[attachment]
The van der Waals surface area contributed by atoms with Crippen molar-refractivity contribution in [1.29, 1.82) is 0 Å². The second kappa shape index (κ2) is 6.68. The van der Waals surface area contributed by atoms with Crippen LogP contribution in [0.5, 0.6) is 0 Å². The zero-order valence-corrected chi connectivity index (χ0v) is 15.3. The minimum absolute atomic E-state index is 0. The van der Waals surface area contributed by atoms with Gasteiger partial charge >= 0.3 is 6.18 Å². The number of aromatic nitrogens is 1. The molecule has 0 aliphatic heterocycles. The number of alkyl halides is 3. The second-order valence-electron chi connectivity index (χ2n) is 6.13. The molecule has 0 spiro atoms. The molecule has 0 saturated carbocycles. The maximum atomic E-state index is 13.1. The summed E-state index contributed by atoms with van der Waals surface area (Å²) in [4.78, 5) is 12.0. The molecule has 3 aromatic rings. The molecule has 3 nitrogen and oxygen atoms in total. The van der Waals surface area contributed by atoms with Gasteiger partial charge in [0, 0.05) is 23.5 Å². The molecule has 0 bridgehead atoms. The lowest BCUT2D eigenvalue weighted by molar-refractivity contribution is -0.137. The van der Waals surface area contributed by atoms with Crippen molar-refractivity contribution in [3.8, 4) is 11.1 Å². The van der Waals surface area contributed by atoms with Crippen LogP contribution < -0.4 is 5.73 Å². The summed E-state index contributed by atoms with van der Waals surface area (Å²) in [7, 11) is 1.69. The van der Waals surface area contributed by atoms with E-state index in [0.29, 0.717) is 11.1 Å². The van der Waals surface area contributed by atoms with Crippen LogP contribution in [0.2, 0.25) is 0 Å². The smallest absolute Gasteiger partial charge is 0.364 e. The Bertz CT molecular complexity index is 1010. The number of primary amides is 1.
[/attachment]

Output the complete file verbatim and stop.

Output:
The van der Waals surface area contributed by atoms with Crippen molar-refractivity contribution in [1.29, 1.82) is 0 Å². The second kappa shape index (κ2) is 6.68. The van der Waals surface area contributed by atoms with Crippen LogP contribution in [0.5, 0.6) is 0 Å². The zero-order valence-corrected chi connectivity index (χ0v) is 15.3. The minimum absolute atomic E-state index is 0. The van der Waals surface area contributed by atoms with Gasteiger partial charge >= 0.3 is 6.18 Å². The number of aromatic nitrogens is 1. The molecule has 0 aliphatic heterocycles. The number of alkyl halides is 3. The second-order valence-electron chi connectivity index (χ2n) is 6.13. The molecule has 0 spiro atoms. The molecule has 0 saturated carbocycles. The maximum atomic E-state index is 13.1. The summed E-state index contributed by atoms with van der Waals surface area (Å²) in [4.78, 5) is 12.0. The molecule has 3 aromatic rings. The molecule has 3 nitrogen and oxygen atoms in total. The van der Waals surface area contributed by atoms with Gasteiger partial charge in [0, 0.05) is 23.5 Å². The molecule has 0 bridgehead atoms. The lowest BCUT2D eigenvalue weighted by molar-refractivity contribution is -0.137. The van der Waals surface area contributed by atoms with Crippen molar-refractivity contribution in [3.8, 4) is 11.1 Å². The van der Waals surface area contributed by atoms with Crippen LogP contribution < -0.4 is 5.73 Å². The summed E-state index contributed by atoms with van der Waals surface area (Å²) in [7, 11) is 1.69. The van der Waals surface area contributed by atoms with E-state index in [0.29, 0.717) is 11.1 Å². The van der Waals surface area contributed by atoms with Crippen LogP contribution in [0.2, 0.25) is 0 Å². The smallest absolute Gasteiger partial charge is 0.364 e. The Bertz CT molecular complexity index is 1010. The number of primary amides is 1.